Republican Leaders: Dems Aren’t Reaching Out To Pass Health Reform Bill
The Christian Science Monitor: Even after the GOP win in Massachusetts that cost Democrats their "filibuster-proof margin in the Senate," congressional Republican leaders say Democrats don't appear to want to work with them on a health care plan that could clear Congress, according to The Monitor Breakfast.
On Thursday, "House Republican whip Eric Cantor said that the day after the election, 'there was absolutely no indication whatsoever that the Democratic majority had gotten the message from the election the other night. They were in closed-door meetings, negotiating with themselves.' Representative Cantor argued that Republicans 'have insisted that we could work together and do things in a bipartisan way." He continued, "I have not been called. I don't think [chief deputy whip Kevin McCarthy] has been called by anybody on the other side, nor has leader [John] Boehner'" (Cook, 1/21).
New York Times' Prescriptions: House Republican Leader John Boehner of Ohio said Thursday that House Speaker Nancy Pelosi and President Obama "were ignoring the message inherent in the Massachusetts election results, and that Democrats would pay a further price at the polls in November as a result." Obama and the Democratic leadership in Washington "can work with Republicans on common-sense policies to create jobs, or they can turn their backs on the American people. Thus far, it sounds like the president and the speaker plan to ignore what happened in Massachusetts, what happened in New Jersey, what happened in Virginia. They're still scheming and scrambling to find a way to pass their government takeover of health care," Boehner said (Herszenhorn, 1/21).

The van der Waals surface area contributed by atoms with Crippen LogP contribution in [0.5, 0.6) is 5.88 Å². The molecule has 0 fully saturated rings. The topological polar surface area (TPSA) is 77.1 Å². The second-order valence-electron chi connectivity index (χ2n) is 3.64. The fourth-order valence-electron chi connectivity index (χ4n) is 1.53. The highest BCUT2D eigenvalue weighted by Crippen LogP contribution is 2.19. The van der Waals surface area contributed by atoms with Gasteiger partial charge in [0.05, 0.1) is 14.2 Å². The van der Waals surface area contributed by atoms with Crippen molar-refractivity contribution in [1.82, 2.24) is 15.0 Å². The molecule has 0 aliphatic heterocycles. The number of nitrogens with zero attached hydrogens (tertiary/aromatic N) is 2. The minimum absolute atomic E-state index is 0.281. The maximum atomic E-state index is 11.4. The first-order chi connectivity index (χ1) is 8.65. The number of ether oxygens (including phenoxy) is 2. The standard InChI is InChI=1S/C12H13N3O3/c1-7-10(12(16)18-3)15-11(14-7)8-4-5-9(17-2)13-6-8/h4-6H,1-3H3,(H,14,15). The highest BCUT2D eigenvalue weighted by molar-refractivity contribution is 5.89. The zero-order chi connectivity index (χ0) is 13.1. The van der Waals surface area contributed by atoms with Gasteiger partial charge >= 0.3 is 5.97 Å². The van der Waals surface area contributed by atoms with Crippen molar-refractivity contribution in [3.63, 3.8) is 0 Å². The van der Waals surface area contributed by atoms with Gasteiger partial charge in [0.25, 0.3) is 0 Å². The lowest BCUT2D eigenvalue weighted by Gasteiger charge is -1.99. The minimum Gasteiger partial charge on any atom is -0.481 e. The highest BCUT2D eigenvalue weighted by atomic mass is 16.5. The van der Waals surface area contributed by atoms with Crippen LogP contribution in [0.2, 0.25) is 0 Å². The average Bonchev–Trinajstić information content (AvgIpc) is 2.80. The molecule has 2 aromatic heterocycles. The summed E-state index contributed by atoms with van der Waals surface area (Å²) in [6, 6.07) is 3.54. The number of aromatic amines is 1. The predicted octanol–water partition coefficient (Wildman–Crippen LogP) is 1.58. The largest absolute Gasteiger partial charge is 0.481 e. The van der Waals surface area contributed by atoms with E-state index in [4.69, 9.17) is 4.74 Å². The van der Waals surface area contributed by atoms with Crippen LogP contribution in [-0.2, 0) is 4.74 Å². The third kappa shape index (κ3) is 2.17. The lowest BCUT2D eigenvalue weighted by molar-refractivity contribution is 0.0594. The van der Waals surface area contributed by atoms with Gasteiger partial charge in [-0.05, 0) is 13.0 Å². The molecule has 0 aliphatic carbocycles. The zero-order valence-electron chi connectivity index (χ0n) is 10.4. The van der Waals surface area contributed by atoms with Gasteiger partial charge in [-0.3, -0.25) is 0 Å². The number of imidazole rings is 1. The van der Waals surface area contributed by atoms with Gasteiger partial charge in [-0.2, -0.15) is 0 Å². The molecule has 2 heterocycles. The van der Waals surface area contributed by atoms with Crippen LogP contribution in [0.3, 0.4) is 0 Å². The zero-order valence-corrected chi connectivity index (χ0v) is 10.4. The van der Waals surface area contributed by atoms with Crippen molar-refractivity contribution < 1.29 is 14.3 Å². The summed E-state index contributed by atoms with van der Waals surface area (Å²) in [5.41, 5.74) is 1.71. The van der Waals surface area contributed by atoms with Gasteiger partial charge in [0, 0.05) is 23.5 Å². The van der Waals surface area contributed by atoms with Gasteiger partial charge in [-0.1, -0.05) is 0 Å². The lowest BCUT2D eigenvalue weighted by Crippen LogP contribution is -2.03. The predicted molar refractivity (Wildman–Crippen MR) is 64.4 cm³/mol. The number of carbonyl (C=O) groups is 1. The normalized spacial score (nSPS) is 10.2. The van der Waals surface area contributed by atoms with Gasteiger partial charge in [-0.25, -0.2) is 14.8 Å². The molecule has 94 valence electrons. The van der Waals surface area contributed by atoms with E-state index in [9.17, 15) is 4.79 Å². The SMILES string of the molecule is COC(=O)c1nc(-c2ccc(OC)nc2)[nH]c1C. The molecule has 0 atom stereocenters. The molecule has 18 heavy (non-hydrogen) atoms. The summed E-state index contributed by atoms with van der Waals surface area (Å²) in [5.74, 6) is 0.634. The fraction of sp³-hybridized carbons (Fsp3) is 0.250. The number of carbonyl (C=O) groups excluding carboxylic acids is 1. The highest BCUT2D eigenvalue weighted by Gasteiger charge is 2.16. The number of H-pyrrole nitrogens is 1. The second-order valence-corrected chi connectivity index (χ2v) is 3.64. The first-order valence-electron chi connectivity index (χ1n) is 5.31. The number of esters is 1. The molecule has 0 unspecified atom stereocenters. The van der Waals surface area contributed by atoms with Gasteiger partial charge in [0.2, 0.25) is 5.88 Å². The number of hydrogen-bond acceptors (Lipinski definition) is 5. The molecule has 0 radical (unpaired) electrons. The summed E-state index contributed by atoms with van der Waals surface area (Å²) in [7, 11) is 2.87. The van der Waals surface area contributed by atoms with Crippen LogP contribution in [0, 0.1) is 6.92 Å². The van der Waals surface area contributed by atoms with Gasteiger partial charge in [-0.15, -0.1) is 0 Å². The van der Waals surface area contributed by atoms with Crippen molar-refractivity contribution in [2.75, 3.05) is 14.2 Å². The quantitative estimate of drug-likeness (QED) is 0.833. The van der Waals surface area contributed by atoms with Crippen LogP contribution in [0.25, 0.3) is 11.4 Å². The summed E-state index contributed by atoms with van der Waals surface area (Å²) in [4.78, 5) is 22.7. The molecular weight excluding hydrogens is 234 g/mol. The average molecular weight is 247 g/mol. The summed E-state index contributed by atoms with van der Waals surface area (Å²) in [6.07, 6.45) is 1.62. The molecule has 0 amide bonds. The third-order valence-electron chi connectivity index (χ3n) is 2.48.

Politico: Boehner said Republicans won't back this version of the bill and he is encouraging them to vote against it. "'Listen, our goal is to stop this monstrosity,' he said. 'Scrap the bill, and start over. And start over in a bipartisan way.'
'This bill is dead,' he said. 'Maybe It's not quite as dead as I want it. But until it's dead. Republicans are not going to work off this monstrosity. There's just not enough common ground'" (Hohmann, 1/21).This is part of the KHN Morning Briefing, a summary of health policy coverage from major news organizations. Sign up for an email subscription.